Pre-school children chop their own fruit and prepare fruit kebabs for their friends to snack on. All children know when to wash their hands and do this without prompt. During lunch, all children consider the food on offer and load up their own plates.

They scrape their plates into the bin when finished and deposit their plates to be washed. Even the youngest children manage this with ease. This practice helps to support children's growing independence.

This is especially helpful for those children who are due to start primary school this year.Children enjoy close, warm relationships with staff. The key-person system is very secure.

Key persons know their children impressively well. They skilfully adapt the curriculum to support children's individual needs and complement their personal interests. This supports children's good progress and means all children access the curriculum effectively.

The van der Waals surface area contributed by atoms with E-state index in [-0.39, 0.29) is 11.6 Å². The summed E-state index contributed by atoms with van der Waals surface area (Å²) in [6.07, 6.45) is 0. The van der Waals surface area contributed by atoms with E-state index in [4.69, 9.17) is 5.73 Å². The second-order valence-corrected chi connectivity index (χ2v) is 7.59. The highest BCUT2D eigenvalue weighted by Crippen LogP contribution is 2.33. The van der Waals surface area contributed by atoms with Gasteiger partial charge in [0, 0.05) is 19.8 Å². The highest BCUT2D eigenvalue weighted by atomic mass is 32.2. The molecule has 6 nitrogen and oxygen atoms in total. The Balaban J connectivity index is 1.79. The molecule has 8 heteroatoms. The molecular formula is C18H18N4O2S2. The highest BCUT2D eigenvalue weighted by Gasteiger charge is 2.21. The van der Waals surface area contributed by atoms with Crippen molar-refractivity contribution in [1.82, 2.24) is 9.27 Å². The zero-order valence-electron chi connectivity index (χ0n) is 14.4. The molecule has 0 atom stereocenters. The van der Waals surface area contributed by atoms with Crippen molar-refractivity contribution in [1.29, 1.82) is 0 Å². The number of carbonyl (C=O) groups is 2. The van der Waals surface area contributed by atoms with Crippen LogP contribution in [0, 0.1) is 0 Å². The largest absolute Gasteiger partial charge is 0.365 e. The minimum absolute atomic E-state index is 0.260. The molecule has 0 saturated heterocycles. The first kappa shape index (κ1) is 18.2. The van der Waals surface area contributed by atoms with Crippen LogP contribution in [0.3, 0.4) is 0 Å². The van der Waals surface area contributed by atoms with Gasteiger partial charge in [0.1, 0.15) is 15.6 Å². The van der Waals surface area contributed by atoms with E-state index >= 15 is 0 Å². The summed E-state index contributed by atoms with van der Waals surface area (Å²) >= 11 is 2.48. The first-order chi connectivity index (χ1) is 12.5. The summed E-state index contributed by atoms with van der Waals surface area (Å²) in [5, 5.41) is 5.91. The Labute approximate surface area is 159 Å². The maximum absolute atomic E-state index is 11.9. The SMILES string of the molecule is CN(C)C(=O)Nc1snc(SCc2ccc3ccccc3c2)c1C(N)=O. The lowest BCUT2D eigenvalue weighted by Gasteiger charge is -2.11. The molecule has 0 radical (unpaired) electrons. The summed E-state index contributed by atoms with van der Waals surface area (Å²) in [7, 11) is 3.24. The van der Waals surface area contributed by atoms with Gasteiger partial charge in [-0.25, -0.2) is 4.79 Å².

They learn new things, remember past learning and relate play to their home lives. As a result, children with delays in their development quickly begin to catch up to their peers.Children behave well.

They listen attentively to staff and their peers. Older children follow instructions and treat their friends kindly. They say 'please' and 'thank you' to one another and share toys happily.

Younger children accommodate their friends within their play. They take turns, invite others to join in and smile happily at one another. Children are confident.

Parents praise the manager and staff. They feel recent changes have increased the quality of provision. They appreciate the manager and her 'open communication'.

The manager shares policies and procedures with parents when they first access the setting. However, not all parents read these documents, and as a result, are unaware of key information. For instance, parents do not always know where to escalate concerns should they have any.

Children make lots of choices throughout the day. They help to make decisions, such as what to play with, where to play and what books to read. For the most part, their choices are adhered to.